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עמוד בית
Thu, 25.07.24

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June 2020
Mohammad Adawi MD, Tair Abu-Gabel MD, Firas Sabbah MD, Itamar Yehuda PhD, Snait Tamir PhD and Arnon Blum MD

Background: Cardiovascular disease (CVD) is more frequent in patients with systemic lupus erythematosus (SLE) compared with age- and sex-matched healthy subjects. SLE is an autoimmune disease that is more prevalent in women (9:1). Women tend to develop CVD in post-menopausal years; however, women with SLE may develop endothelial dysfunction and CVD at a younger age in the pre-menopausal years.

Objectives: To study the endothelial function of adult-onset SLE patients from the north of Israel (the Galilee region) and to determine whether modern management (including biological treatments) changes the risk of developing CVD.

Methods: Thirteen females with adult-onset SLE without renal involvement were recruited to this prospective study. Clinical parameters (age, height, body mass index [BMI]), laboratory parameters (C-reactive protein [CRP] and hemoglobin level), and vascular responsiveness (flow mediated diameter percent change [FMD%]) were evaluated and compared to 11 age-matched healthy females. Student's t-test was used to find differences between the two groups.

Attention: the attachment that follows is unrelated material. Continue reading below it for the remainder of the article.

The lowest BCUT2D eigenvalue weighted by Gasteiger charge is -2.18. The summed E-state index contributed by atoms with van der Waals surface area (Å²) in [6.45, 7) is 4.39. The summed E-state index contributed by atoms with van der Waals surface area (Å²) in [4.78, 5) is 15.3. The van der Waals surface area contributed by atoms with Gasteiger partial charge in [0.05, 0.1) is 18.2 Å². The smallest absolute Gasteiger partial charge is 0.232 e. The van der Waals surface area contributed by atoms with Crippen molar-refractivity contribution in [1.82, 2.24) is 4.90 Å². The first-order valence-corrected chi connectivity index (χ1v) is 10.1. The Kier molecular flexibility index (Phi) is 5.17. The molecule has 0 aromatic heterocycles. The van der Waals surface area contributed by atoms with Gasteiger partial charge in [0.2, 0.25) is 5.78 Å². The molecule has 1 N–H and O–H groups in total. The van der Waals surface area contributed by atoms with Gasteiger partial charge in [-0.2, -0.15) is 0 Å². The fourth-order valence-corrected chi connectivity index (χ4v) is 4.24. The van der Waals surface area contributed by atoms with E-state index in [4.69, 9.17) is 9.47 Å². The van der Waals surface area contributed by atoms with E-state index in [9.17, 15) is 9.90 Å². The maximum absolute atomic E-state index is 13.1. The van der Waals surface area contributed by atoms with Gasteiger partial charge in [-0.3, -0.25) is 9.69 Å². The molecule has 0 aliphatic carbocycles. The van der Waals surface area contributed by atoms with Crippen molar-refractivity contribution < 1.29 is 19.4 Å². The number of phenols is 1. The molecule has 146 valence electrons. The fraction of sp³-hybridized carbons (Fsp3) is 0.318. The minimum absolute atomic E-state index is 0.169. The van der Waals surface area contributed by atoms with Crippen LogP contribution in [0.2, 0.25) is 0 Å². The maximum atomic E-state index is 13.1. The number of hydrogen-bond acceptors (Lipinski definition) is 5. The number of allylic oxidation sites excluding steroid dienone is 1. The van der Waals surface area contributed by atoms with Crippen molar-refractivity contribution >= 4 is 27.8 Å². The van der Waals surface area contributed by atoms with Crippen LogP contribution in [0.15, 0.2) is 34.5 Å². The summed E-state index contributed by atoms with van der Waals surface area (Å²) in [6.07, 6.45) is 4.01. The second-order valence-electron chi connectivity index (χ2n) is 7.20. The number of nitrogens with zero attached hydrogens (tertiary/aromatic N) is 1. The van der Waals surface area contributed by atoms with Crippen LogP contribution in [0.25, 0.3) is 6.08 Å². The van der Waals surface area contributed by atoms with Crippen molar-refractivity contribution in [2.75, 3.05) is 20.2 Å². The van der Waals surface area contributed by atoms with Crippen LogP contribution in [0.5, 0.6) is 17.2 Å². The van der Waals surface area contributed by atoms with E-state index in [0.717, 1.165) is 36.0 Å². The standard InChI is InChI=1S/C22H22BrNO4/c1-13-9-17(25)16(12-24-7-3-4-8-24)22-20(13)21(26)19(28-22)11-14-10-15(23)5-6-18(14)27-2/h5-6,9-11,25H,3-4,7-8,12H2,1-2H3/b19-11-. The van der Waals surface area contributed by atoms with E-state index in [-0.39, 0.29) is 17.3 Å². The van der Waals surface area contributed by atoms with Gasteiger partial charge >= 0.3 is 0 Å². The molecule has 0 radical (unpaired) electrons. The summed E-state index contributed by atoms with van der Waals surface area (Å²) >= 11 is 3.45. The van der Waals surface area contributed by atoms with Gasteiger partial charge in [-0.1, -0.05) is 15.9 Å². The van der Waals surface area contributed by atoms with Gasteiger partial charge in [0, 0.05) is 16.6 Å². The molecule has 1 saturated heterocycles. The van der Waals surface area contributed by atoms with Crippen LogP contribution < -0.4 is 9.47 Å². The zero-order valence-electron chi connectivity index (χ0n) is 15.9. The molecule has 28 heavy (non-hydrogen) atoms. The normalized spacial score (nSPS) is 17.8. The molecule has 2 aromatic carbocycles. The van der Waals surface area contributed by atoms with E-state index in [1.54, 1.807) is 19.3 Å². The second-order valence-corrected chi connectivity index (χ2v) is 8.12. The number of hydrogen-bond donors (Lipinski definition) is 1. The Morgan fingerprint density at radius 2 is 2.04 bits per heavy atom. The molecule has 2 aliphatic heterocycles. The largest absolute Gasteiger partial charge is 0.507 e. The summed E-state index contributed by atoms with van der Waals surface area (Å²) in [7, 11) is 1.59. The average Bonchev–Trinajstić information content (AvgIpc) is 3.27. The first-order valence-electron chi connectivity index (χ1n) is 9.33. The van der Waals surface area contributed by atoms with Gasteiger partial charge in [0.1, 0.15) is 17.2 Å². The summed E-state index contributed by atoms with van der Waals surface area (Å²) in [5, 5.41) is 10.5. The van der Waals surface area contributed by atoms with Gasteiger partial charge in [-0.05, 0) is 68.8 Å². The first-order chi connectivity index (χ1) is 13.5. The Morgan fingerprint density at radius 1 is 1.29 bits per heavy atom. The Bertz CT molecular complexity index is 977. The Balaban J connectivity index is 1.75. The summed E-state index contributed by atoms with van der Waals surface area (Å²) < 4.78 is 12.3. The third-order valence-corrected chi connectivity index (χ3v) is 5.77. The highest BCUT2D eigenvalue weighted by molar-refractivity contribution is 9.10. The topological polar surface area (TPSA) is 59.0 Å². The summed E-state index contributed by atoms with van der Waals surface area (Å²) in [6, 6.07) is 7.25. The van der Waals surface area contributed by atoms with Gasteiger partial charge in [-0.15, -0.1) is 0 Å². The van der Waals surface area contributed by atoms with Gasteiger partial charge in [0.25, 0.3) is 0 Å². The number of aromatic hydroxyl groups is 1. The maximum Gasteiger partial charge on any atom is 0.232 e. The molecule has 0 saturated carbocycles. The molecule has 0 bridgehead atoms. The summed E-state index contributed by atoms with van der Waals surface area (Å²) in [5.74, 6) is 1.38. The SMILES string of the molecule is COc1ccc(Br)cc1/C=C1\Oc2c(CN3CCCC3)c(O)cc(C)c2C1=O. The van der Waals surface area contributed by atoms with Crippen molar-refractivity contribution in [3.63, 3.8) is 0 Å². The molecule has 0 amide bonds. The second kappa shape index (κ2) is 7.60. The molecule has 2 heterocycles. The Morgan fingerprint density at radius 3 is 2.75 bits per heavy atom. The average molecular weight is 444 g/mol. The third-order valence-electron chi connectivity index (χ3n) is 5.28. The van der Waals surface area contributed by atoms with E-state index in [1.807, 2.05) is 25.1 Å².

Results: No difference was observed in adult-onset SLE female patients and their age- and sex-matched controls with regard to age (42.1 ± 11.8 years vs. 36.6 ± 10.8 years, P = NS), BMI (25 ± 1.8 kg/m2 vs. 25 ± 2.5 kg/m2, P = NS), and hemoglobin level (11.9 ± 0.9 gr% vs. 12.7 ± 1.2 gr%, P = NS). However, a significant difference was found in CRP (2.57 ± 2.2 mg vs. 0.60 ± 0.37 mg, P = 0.001), vascular responsiveness (0.94 ± 6.6 FMD% vs. 9.2 ± 8.1 FMD%, P = 0.012), and height (165.7 ± 4.5 cm vs. 171.6 ± 5.8 cm, P = 0.009).

Conclusions: Adult-onset SLE females had impaired endothelial function even though they were treated by modern protocols.

July 2019
Mohammad Adawi MD MHA, Sabbah Firas MD and Arnon Blum MD

Inflammation is the basic mechanism leading to many pathological processes, including degenerative diseases, atherosclerosis, and cancer. We found an interesting link connecting rheumatoid arthritis and atherosclerosis that may explain the high cardiovascular event rate among patients with rheumatoid arthritis, but also may lead to a new way of thinking and a better understanding of atherosclerosis. Rheumatoid arthritis could serve as a model of accelerated atherosclerosis. Understanding the basic mechanisms of rheumatoid arthritis may solve some of the complexity of atherosclerosis.

October 2017
Chen Ben David MS, Kassem Sharif MD, Abdulla Watad MD, Nicola Luigi Bragazzi MD MPH PhD and Mohammad Adawi MD MHA
July 2017
Nicola Luigi Bragazzi MD PhD, Abdulla Watad MD, Mohammad Adawi MD, Howard Amital MD MHA, Gali Aljadeff BSc and Yehuda Shoenfeld MD FRCP MaACR
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